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By Catholic Online (NEWS CONSORTIUM)

9/6/2013 (1 year ago)

Catholic Online (www.catholic.org)

Tamu Massif only 25 percent smaller than Olympus Mons on Mars

Researchers say that the world's largest volcano lurks beneath the Pacific Ocean. Called the Tamu Massif, the new discovery dwarfs Hawaii's Mauna Loa, the previous record holder. Tamu Massif is only 25 percent smaller than Olympus Mons on Mars, the biggest volcano in Earth's solar system.

With its new status as a single volcano, Tamu Massif could help constrain models of how oceanic plateaus form.

With its new status as a single volcano, Tamu Massif could help constrain models of how oceanic plateaus form.

Highlights

By Catholic Online (NEWS CONSORTIUM)

Catholic Online (www.catholic.org)

9/6/2013 (1 year ago)

Published in Green

Keywords: Tamu Massif, volacano, Mars, Pacific Ocean


LOS ANGELES, CA (Catholic Online) - "We think this is a class of volcano that hasn't been recognized before," William Sager, lead study author and a geologist at the University of Houston says. "The slopes are very shallow. If you were standing on this thing, you would have a difficult time telling which way was downhill."

Tamu is 400 miles wide but only about 2.5 miles tall, erupting for a few million years during the early Cretaceous period, about 144 million years ago. It has since been extinct.

Tamu Massif seems to have a central cone that spewed lava down its broad, gentle slopes. Seismic surveys and lava samples collected over several years of surveys by research ships suggest this. Seismic waves show lava flows dipping away from the summit of the volcano. There appears to be a series of calderas at the summit, similar in shape to the elongated and merged craters atop Mauna Loa, Sager says.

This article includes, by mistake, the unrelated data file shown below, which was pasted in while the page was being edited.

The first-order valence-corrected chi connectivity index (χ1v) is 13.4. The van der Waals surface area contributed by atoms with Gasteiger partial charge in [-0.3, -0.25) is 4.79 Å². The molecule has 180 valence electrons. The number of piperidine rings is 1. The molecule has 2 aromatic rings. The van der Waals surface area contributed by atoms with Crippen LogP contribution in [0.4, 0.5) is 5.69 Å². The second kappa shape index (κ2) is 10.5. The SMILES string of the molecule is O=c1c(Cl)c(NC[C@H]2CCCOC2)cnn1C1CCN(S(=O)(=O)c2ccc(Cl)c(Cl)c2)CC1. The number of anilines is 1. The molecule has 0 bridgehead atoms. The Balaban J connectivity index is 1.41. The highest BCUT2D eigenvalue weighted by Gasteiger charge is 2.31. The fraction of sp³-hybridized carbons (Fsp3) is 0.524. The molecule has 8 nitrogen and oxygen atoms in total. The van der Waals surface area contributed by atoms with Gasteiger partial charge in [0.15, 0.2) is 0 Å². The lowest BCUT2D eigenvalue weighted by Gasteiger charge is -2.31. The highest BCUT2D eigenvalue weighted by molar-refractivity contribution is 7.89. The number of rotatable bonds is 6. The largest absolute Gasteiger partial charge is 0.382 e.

Geologists previously thought Tamu Massif was simply part of an oceanic plateau called Shatsky Rise in the northwest Pacific Ocean. These plateaus are massive piles of lava whose origins are still a matter of active scientific debate.

Some researchers think plumes of magma from deep in the mantle punch through the crust, flooding the surface with lava. Others plateaus suggest pre-existing weaknesses in the crust, such as tectonic-plate boundaries, provide passageways for magma from the mantle, the layer beneath the crust.

With its new status as a single volcano, Tamu Massif could help constrain models of how oceanic plateaus form. "For anyone who wants to explain oceanic plateaus, we have new constraints," sager says. "They have to be able to explain this volcano forming in one spot and deliver this kind of magma supply in a short time."

Geochemist David Peate of the University of Iowa says he looks forward to new models explaining the pulses of magma that built Shatsky Rise. Tamu Massif is the biggest and oldest volcano, and the cones grow smaller and younger to the northeast of Tamu. Sager and his colleagues suggest that pulses of magma created the volcanic trail.

"It seems that in many oceanic plateaus the melting is continuous, but here you have a big shield volcano," Peate, who was not involved in the study says. "Understanding the source of the volume of that magma, the rate of production of the magma and the time interval between those pulses will help give better constraints to feed into those models," he said.

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